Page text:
Yes he does.
If Jesus’ life and teachings reveal the fulness of Scripture (Matt. 5:187-19; Lk. 24:27; Jn. 5:39, 46), then followers of Christ will hear the words of Proverbs in a brighter light than those in Solomon’s day would have heard them. 1 Corinthians 1:30 says, “…Christ Jesus, who has become for us wisdom from God — that is, our righteousness, holiness, and redemption.” Jesus is the wisdom of God made known to us. All throughout the books of Proverbs, wisdom takes center stage. We all grasp the idea of wisdom. Most likely, our minds wander to that one-two people in our life (e.g. grandfather, grandmother, teacher, church leader) who always knew the right course of action. They knew from the teachings of others, or from their own positive/negative experiences. We see parallels to that knowledge throughout Proverbs. And, it’s likely the book of Proverbs influenced those we look to for wisdom.
But, Proverbs is not just your average book of wisdom. No. If we take seriously, the reality that Jesus truly is the revelation of Scripture, then we should notice Jesus in Proverbs. Now, if you do a word search of Proverbs, you won’t find the words “Jesus” anywhere. But, you will find his characteristics popping-up everywhere. If Jesus is the wisdom of God, than — as a the theology professor I had in college noted — every time we encounter the attribute of “wisdom” (or, basically, any moral attribute in Proverbs), we can simply switch that attribute with the name of Jesus, and it should still make theological sense. If we begin to see Jesus throughout the book of Proverbs, my guess is that we will see wisdom of Proverbs to a depth, that before was not possible. Jesus makes our reading of Proverbs go from a grainy analog signal — to — 4K High Definition and greater. That is so because Jesus full-fills the wisdom of Proverbs. He brings the wisdom of Proverbs to life. He makes the wisdom of God known in viid, concrete, human form.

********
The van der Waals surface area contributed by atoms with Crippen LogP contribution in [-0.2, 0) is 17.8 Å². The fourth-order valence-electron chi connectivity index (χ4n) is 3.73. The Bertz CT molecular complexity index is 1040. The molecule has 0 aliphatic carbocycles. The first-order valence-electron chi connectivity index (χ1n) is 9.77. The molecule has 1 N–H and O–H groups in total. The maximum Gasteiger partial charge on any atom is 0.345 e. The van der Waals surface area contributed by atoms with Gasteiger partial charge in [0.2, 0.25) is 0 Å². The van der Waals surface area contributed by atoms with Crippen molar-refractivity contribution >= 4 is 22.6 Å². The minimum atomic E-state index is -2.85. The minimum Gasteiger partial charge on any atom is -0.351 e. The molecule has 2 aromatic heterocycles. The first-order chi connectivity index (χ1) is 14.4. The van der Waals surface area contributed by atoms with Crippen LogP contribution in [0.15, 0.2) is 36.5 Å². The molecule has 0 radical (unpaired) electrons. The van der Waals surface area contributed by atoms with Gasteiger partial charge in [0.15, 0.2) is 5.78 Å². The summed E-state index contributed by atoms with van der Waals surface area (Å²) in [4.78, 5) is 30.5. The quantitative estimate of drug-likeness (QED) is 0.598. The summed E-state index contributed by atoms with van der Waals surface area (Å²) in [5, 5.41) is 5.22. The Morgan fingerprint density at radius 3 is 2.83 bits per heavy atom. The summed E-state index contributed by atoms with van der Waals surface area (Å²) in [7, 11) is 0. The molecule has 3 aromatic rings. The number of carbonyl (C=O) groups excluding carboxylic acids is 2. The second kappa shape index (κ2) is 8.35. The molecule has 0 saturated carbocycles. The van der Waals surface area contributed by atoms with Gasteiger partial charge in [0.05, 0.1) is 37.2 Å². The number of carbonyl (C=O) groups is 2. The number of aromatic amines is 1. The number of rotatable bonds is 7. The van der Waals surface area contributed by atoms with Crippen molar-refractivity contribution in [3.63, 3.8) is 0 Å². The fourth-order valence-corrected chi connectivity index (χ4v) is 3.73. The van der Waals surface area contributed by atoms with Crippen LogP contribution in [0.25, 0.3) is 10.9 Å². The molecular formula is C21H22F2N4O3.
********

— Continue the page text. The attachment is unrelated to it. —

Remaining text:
So, when we read Proverbs 1:1-7, "The proverbs of Solomon son of David, king of Israel: for gaining wisdom and instruction; for understanding words of insight; for receiving instruction in prudent behavior, doing what is right and just and fair; for giving prudence to those who are simple, knowledge and discretion to the young—let the wise listen and add to their learning, and let the discerning get guidance— for understanding proverbs and parables, the sayings and riddles of the wise. The fear of the Lord is the beginning of knowledge, but fools despise wisdom and instruction." We are encountering Jesus — his: instruction, understanding, insight, prudent behavior, righteousness (right-ness), justice, fairness, discretion, discernment, guidance, proper fear of the Lord, and knowledge.
Daniel J. Trier, in his theological commentary on Proverbs & Ecclesiastes, highlights three basic types of literature that we encounter in the Old Testament: (1) there is narrative and history. We could call this the history of God’s salvation mission. (2) There is law — Trier calls this God’s civic framework and the glue that brings continuity to the community of God’s people. (3) There is wisdom literature. Now, If the narratives and law of the Old Testament provide a skeleton (framework) of what God is doing, than Proverbs is the muscles and flesh of what God is doing. Proverbs gives us an insight into what application of God’s story and law looks like in everyday life. Trier says it this way, “Wisdom [Proverbs] is the application of Torah [God’s Law], resulting in Godly character.”
My hope is that, as you think back on the words that you read in proverbs, that you will see Jesus; and that through that reading, Jesus is pulling you closer to the heart and life of God — the good and wise life.